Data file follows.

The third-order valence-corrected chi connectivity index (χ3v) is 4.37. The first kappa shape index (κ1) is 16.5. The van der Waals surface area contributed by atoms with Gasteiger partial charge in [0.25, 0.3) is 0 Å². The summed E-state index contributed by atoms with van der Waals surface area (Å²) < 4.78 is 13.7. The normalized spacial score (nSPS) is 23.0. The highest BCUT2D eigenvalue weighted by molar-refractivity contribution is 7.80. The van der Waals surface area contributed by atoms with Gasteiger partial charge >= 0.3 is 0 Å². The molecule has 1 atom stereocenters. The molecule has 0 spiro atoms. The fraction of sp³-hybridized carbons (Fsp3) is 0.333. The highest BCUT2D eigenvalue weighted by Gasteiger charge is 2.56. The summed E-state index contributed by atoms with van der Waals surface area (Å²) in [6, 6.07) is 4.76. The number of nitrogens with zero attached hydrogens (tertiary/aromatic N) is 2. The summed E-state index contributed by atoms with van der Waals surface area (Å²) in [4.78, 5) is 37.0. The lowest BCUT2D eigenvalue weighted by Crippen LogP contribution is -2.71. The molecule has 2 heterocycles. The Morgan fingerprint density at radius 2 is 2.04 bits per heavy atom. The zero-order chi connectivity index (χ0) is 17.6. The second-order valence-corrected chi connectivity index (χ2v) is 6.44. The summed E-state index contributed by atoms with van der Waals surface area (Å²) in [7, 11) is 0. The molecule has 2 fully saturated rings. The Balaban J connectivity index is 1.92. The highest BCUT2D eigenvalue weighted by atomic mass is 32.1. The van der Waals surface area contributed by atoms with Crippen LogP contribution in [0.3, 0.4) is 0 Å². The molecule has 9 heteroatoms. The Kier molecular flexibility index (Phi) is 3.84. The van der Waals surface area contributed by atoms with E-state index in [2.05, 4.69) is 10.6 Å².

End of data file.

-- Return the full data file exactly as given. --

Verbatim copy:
The third-order valence-corrected chi connectivity index (χ3v) is 4.37. The first kappa shape index (κ1) is 16.5. The van der Waals surface area contributed by atoms with Gasteiger partial charge in [0.25, 0.3) is 0 Å². The summed E-state index contributed by atoms with van der Waals surface area (Å²) < 4.78 is 13.7. The normalized spacial score (nSPS) is 23.0. The highest BCUT2D eigenvalue weighted by molar-refractivity contribution is 7.80. The van der Waals surface area contributed by atoms with Gasteiger partial charge >= 0.3 is 0 Å². The molecule has 1 atom stereocenters. The molecule has 0 spiro atoms. The fraction of sp³-hybridized carbons (Fsp3) is 0.333. The highest BCUT2D eigenvalue weighted by Gasteiger charge is 2.56. The summed E-state index contributed by atoms with van der Waals surface area (Å²) in [6, 6.07) is 4.76. The number of nitrogens with zero attached hydrogens (tertiary/aromatic N) is 2. The summed E-state index contributed by atoms with van der Waals surface area (Å²) in [4.78, 5) is 37.0. The lowest BCUT2D eigenvalue weighted by Crippen LogP contribution is -2.71. The molecule has 2 heterocycles. The Morgan fingerprint density at radius 2 is 2.04 bits per heavy atom. The zero-order chi connectivity index (χ0) is 17.6. The second-order valence-corrected chi connectivity index (χ2v) is 6.44. The summed E-state index contributed by atoms with van der Waals surface area (Å²) in [7, 11) is 0. The molecule has 2 fully saturated rings. The Balaban J connectivity index is 1.92. The highest BCUT2D eigenvalue weighted by atomic mass is 32.1. The van der Waals surface area contributed by atoms with Crippen LogP contribution in [0.3, 0.4) is 0 Å². The molecule has 9 heteroatoms. The Kier molecular flexibility index (Phi) is 3.84. The van der Waals surface area contributed by atoms with E-state index in [2.05, 4.69) is 10.6 Å².